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Remembering beloved entertainment broadcaster Sam Rubin, dead at 64

AILSA CHANG, HOST:

Drive around LA right now, and you'll probably catch a theater marquee, a billboard or sports stadium that bears the name or face of Sam Rubin. He's one of the most beloved entertainment broadcasters here in Los Angeles, and he died on Friday.

(SOUNDBITE OF ARCHIVED RECORDING)

FRANK BUCKLEY: This is the moment when Sam would know exactly what to say.

UNIDENTIFIED PERSON: Yeah.

JUANA SUMMERS, HOST:

Rubin's KTLA 5 colleague and friend, Frank Buckley, had the difficult job of breaking the news to Los Angeles on Friday.

(SOUNDBITE OF ARCHIVED RECORDING)

BUCKLEY: But he was such an energetic, genuine, authentic human being and was so meaningful.

UNIDENTIFIED PERSON: Yeah.

ERIC SPILLMAN: He was born to be a broadcaster.

SUMMERS: That's Eric Spillman, another longtime friend and colleague.

CHANG: In fact, there's evidence that Sam Rubin aspired to get on air even as a teenager.

(SOUNDBITE OF ARCHIVED RECORDING)

CHERYL: Sammy (ph)?

SAM RUBIN: Well, you know, Cheryl (ph), this summer finds theaters around the Southland bursting with motion picture entertainment.

CHANG: That's Rubin broadcasting in high school for the LA Unified School District student news channel in 1977.

SUMMERS: Over a decades-long career as an entertainment reporter, Rubin came to be on a first-name basis with some of Hollywood's biggest names, from George Clooney...

(SOUNDBITE OF ARCHIVED RECORDING)

GEORGE CLOONEY: How many years have we known each other now? Thirty, probably.

CHANG: ...To Denzel Washington...

(SOUNDBITE OF ARCHIVED RECORDING)

DENZEL WASHINGTON: I don't watch you - the show every day. I watch you every day.

SUMMERS: ...And Tom Hanks...

(SOUNDBITE OF ARCHIVED RECORDING)

TOM HANKS: Let's spell it out. S-A-M R...

CHANG: Rubin joined KTLA 5's Morning News team in 1991, interviewing actors and musicians, both on the red carpet and as a newsroom anchor.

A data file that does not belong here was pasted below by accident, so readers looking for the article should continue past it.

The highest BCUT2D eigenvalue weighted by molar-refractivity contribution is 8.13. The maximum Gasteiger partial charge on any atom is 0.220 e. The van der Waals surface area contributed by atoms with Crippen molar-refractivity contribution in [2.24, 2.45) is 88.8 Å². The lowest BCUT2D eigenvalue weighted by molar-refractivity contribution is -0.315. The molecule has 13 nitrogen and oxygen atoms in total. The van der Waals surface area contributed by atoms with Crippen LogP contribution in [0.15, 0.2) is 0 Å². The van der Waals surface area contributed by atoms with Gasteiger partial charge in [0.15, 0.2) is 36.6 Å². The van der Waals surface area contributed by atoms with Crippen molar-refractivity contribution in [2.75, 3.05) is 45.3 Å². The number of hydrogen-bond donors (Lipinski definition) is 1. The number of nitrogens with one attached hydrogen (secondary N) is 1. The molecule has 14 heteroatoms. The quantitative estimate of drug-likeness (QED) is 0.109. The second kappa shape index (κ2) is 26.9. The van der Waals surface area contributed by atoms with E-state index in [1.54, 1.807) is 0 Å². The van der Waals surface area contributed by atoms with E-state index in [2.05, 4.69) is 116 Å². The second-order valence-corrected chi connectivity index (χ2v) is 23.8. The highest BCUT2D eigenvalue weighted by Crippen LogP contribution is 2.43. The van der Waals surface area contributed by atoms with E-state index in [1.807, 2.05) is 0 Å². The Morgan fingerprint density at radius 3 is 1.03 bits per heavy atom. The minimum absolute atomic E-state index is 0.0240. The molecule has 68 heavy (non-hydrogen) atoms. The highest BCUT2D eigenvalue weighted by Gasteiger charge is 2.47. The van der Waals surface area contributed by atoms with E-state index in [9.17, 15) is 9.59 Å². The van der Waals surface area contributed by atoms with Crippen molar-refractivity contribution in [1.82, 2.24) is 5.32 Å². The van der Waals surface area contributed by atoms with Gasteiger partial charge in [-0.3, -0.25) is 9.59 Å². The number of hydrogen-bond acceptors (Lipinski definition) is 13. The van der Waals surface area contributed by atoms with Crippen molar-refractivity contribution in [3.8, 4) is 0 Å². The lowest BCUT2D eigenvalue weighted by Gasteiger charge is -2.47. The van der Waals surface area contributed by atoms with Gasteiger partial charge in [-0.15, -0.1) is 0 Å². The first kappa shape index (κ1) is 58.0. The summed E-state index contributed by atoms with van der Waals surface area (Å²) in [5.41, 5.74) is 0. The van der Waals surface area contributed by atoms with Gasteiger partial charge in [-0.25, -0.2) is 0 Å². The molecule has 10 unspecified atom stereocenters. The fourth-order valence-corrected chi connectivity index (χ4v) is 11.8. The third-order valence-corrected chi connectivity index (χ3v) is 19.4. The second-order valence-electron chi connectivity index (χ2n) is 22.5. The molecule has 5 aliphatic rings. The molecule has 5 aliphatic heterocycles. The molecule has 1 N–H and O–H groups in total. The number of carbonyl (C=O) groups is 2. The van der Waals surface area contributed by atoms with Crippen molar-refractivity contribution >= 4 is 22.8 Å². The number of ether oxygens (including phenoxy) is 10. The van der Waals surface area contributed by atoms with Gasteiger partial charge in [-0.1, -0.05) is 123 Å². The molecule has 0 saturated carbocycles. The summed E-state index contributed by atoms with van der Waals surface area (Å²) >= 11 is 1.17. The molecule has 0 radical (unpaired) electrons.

SUMMERS: He was known for his charm, joy and sense of humor. Here he is teasing the long-haired actor Jared Leto.

(SOUNDBITE OF ARCHIVED RECORDING)

S RUBIN: Is it shampoo and conditioner or just shampoo? What is the hair regimen, Jared? Good morning to you.

JARED LETO: Well, you know, my friend. It's a toupee.

SUMMERS: This morning, Rubin's 16-year-old son, Colby Rubin, appeared on KTLA 5 alongside his father's former colleagues.

(SOUNDBITE OF ARCHIVED RECORDING)

COLBY RUBIN: Hi, Dad. I wrote this under the desk in your cubicle, where you used to catch me sleeping.

SUMMERS: He read a tribute to his father.

(SOUNDBITE OF ARCHIVED RECORDING)

C RUBIN: You were an incredible father and friend. On our car rides, you taught me so much about life, about how you got to wake up every day and do what you loved.

CHANG: Losing legendary entertainment broadcaster Sam Rubin reminds Angelinos that living in a big city like LA that's dominated by a single industry can often make this place feel like a small town as it embraces a lost friend.

SUMMERS: Sam Rubin died suddenly Friday at age 64. He's survived by his wife and four children. Transcript provided by NPR, Copyright NPR.

NPR transcripts are created on a rush deadline by an NPR contractor. This text may not be in its final form and may be updated or revised in the future. Accuracy and availability may vary. The authoritative record of NPR’s programming is the audio record.

Jonaki Mehta is a producer for All Things Considered. Before ATC, she worked at Neon Hum Media where she produced a documentary series and talk show. Prior to that, Mehta was a producer at Member station KPCC and director/associate producer at Marketplace Morning Report, where she helped shape the morning's business news.
Justine Kenin is an editor on All Things Considered. She joined NPR in 1999 as an intern. Nothing makes her happier than getting a book in the right reader's hands – most especially her own.